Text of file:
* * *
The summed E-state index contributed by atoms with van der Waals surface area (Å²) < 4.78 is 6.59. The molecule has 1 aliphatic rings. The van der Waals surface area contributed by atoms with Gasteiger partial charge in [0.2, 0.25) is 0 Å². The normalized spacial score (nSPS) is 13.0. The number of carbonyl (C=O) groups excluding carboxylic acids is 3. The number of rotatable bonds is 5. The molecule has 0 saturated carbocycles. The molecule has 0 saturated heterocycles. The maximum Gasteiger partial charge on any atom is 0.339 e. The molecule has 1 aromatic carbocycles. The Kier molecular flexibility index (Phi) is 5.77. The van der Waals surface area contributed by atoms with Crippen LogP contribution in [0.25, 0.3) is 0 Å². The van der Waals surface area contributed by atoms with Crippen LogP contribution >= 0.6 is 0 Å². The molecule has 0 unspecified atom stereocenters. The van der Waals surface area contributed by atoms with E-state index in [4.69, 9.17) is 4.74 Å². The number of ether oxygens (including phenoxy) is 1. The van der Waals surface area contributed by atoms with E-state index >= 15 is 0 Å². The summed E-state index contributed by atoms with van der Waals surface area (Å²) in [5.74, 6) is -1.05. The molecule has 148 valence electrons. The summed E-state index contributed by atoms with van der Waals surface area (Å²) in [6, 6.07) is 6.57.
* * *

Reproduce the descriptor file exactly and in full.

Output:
The summed E-state index contributed by atoms with van der Waals surface area (Å²) < 4.78 is 6.59. The molecule has 1 aliphatic rings. The van der Waals surface area contributed by atoms with Gasteiger partial charge in [0.2, 0.25) is 0 Å². The normalized spacial score (nSPS) is 13.0. The number of carbonyl (C=O) groups excluding carboxylic acids is 3. The number of rotatable bonds is 5. The molecule has 0 saturated carbocycles. The molecule has 0 saturated heterocycles. The maximum Gasteiger partial charge on any atom is 0.339 e. The molecule has 1 aromatic carbocycles. The Kier molecular flexibility index (Phi) is 5.77. The van der Waals surface area contributed by atoms with Crippen LogP contribution in [0.25, 0.3) is 0 Å². The van der Waals surface area contributed by atoms with Crippen LogP contribution >= 0.6 is 0 Å². The molecule has 0 unspecified atom stereocenters. The van der Waals surface area contributed by atoms with E-state index in [4.69, 9.17) is 4.74 Å². The number of ether oxygens (including phenoxy) is 1. The van der Waals surface area contributed by atoms with E-state index >= 15 is 0 Å². The summed E-state index contributed by atoms with van der Waals surface area (Å²) in [5.74, 6) is -1.05. The molecule has 148 valence electrons. The summed E-state index contributed by atoms with van der Waals surface area (Å²) in [6, 6.07) is 6.57.